The 2018 Hyundai Kona is a small crossover with big value. MSRPs start at just $19,500 and top out at $27,400, helping make the Kona look like a serious contender in the auto industry’s newest segment: small crossovers.

Sensing a shift from mid-size crossovers to smaller models, carmakers are rushing to build these new small CUVs and get them into showrooms.

“This is where the action is,” said Mike O’Brien, vice president of Product, Corporate and Digital Planning for Hyundai Motor America. Because so many automakers are moving into the segment with new models, O’Brien referred to the small crossover segment as the “Wild, Wild West.”

And like James West and Artemus Gordon, Hyundai aims to tame as much of the wild, wild west as it can with the new Kona.

Speaking to auto journalists invited to the Kona’s launch in the Hawaiian city of the same name, O’Brien and other Hyundai officials said that while buyers want to downsize their cars, they don’t want to give up features they’ve gotten used to in their larger crossovers.

Many of those features are standard in the Kona, including a 7-inch display audio system with Apple CarPlay and Android Auto, a rearview monitor with parking guidance, LED daytime running lights, automatic headlights, Bluetooth, cruise control and tire pressure monitoring.

Some of the major available features include 18-inch alloy wheels, an 8-way power driver’s seat, leather seating surfaces, rain-sensing wipers, LED headlights and taillights, automatic climate control and a proximity key with pushbutton start.

The Kona, which has already begun arriving in dealerships, is available in five trim levels: SE, SEL, Limited and Ultimate. The trim I spent the most time with was the Ultimate, which had all the above features plus navigation, heated seats and mirrors, an 8-inch touchscreen, wireless phone charging and the best heads-up system on the market.

The class-leading HUD is eight inches of full color information projected brightly on the windshield in right front of the driver. Projected information includes speed, navigation instructions, lane departure warning and audio system details.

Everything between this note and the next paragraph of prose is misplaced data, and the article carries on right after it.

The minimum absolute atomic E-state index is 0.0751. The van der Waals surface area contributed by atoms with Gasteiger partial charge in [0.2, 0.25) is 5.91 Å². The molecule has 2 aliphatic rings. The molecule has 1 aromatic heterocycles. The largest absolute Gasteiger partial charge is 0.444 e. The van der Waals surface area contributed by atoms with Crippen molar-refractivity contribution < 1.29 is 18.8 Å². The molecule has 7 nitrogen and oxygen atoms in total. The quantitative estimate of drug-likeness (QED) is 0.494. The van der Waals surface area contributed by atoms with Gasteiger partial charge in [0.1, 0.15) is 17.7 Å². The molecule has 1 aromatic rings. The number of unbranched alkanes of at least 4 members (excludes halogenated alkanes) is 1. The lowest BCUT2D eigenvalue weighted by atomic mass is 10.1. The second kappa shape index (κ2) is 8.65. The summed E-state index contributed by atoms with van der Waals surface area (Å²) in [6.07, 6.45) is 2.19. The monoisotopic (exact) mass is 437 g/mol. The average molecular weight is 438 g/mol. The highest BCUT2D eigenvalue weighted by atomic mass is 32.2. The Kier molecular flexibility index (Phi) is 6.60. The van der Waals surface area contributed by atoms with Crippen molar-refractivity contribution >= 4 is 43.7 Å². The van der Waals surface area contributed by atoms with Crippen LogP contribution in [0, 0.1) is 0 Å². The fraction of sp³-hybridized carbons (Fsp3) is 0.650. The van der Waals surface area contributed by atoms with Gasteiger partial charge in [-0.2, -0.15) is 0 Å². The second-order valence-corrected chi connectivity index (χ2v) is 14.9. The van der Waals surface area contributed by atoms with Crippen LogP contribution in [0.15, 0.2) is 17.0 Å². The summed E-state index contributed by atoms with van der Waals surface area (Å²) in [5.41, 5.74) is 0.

The Kona is available with two engine choices. The standard engine in the SE and SEL trims is a 2.0-liter Atkinson Cycle 4-cylinder that develops 147 horsepower and 132 lb.-ft. of torque. Limited and Ultimate trims get a 1.6-liter turbocharged 4-cylinder that kicks out 175 horses and 195 lb.-ft. of torque. The transmission on the 2.0-liter engine is a 6-speed automatic, while the turbo-four gets a 7-speed dual clutch automatic. AWD is an option on all trim levels.

The Kona has a stylish and surprisingly roomy cabin with durable materials and good visibility all around. The “floating” touchscreen governs most vehicle functions and the rest of the center stack is simple and intuitive.

Front seat headroom is 39.6 inches, and in the back seat its 37.8 inches. Rear seat legroom is 34.6 inches. The Kona seats five adults comfortably, although you wouldn’t want to be the middle seat passenger in back on a cross-country trip.

On the road, the Kona offers a solid ride with responsive performance. Tooling along coastal and inland roads on the Big Island, I found the Kona surefooted and confident on the road, with virtually no body roll in hard cornering. Normal and Sport driving modes are driver selectable.

The Kona has not yet been smashed up by the Insurance Institute for Highway Safety nor by the government, but Hyundai officials are confident that its crash test scores will be good.

Advanced safety features include a Forward Collision-Avoidance Assist system that uses a front-facing camera and radar to detect an imminent collision and avoid impact or minimize damage by braking autonomously. The Kona’s lane keeping assist, high beam assist and driver attention warning systems also use the front-view camera.

Lane keeping assist uses road markings to keep the car in its lane, automatically bumping the steering wheel back when the car wanders over the line. High beam assist, traditionally seen in more expensive models, automatically turns the high beam headlights on when no cars are ahead and off when cars are approaching. The driver attention warning system monitors a spectrum of driver-related characteristics to detect driver fatigue or careless driving. The Kona also has a blind-spot monitor and rear cross traffic alert.

If this new crossover’s safety scores are what Hyundai expects, I’d absolutely put the 2018 Kona on my test-drive list.

2018 Hyundai Kona Ultimate AWD


1.6-liter turbocharged 4-cylinder


175/195 lb.-ft.


7-speed dual clutch automatic



EPA mileage estimates:

26 mpg city/29 mpg highway/27 mpg combined

Estimated highway range:

383 miles